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Thread: Lighting an amateur Pop video shoot

  1. Default Lighting an amateur Pop video shoot

    Hi everybody
    To recap on an earlier post we have an album we want to promote by making music videos.
    We've bought our camcorder on recommendations we got in this forum & have now got bogged down on how to light this venture.
    We've watched videos & read about key, fill & back lights & lighting our chromakey backdrop but get the impression these were intended for your typical Youtube demonstration type video shoot.
    Does lighting need to be different for our purposes ie: filming the band miming?
    We intend to film in my dad's lounge 23'x12' & funds are now under 300.
    If anyone's got any experience of this or opinions on what lights we could afford, we'd love to hear from you.

    thanks

    Sarah & Allison

  2. #2

    Default

    Lights are more simple then you think.. Just go out and get some hologen work lights, you can get them at any home improvent store as well as walmarts etc.. Check out the video section Tim has a bardoor tutorial for them.. You can transparent gels or plasic to give a diffrent color and effect.. If you cant aford more then one set of lights you can use a peice of white poster board or a half piece of 4x8 styrofoam to bounce the light off of.. Antother trick is to use a shower curtain as the back ground then light behind it.. I like the fake glass brick pattern.. On the video you wont tell its fake... Theres so many things you can do with the lighting.. I hope that helps you out some.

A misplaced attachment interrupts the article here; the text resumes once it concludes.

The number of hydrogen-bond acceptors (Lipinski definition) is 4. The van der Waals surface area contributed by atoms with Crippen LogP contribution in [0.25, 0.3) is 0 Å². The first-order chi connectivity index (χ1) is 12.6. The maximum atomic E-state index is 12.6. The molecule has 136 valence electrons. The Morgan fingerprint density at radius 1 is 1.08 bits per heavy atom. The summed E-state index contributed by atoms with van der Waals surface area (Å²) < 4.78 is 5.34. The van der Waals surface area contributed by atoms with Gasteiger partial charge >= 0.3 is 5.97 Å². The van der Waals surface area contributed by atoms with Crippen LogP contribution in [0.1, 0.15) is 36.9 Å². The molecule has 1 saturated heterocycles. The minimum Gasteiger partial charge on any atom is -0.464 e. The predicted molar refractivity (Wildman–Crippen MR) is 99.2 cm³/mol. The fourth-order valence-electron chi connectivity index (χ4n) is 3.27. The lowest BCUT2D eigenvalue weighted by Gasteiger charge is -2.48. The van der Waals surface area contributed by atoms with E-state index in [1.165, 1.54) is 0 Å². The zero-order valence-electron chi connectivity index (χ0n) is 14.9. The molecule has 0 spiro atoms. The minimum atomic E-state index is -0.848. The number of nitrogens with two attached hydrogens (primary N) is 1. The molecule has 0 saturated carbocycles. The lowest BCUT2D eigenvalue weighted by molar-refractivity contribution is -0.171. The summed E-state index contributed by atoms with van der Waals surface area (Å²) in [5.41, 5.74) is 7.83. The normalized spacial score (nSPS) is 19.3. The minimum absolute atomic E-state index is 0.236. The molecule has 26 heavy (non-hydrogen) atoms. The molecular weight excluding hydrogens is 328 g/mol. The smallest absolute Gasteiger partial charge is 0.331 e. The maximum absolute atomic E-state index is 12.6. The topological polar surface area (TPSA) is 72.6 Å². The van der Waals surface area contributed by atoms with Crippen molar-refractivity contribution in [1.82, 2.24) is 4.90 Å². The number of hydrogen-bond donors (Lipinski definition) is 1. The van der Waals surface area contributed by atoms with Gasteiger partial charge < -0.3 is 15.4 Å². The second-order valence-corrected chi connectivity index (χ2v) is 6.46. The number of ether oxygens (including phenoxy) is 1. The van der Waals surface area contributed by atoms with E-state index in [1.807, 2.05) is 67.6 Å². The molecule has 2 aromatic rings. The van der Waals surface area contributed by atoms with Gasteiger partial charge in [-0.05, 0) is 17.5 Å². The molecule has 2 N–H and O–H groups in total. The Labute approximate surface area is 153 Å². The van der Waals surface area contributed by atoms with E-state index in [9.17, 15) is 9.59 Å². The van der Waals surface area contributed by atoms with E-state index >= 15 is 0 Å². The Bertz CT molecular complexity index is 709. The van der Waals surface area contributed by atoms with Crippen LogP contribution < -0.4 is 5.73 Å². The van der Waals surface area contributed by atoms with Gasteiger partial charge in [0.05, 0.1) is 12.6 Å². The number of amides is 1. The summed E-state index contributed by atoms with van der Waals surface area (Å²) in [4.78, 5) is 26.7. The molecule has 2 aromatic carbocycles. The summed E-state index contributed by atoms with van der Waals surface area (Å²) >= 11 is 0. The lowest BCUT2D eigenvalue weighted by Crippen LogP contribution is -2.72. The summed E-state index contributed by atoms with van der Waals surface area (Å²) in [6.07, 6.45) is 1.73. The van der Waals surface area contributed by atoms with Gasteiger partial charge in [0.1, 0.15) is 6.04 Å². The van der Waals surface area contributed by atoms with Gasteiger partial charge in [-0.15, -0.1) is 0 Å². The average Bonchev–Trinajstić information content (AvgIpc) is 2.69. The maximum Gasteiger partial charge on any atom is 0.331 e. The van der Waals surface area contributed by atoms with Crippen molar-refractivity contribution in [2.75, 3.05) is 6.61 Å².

Wil

    Software Used:
    TGV Edius 6, TGV ProCoder 3, DVD Lab Pro. 2

    http://www.youtube.com/user/ChapmanProduction

  3. #3
    Join Date
    Jun 2009
    Location
    Perth, Western Australia
    Posts
    166

    Default

    Hi Girls

    I used to use worklights from the hardware store but I found that unless you bounce the light it's pretty hard.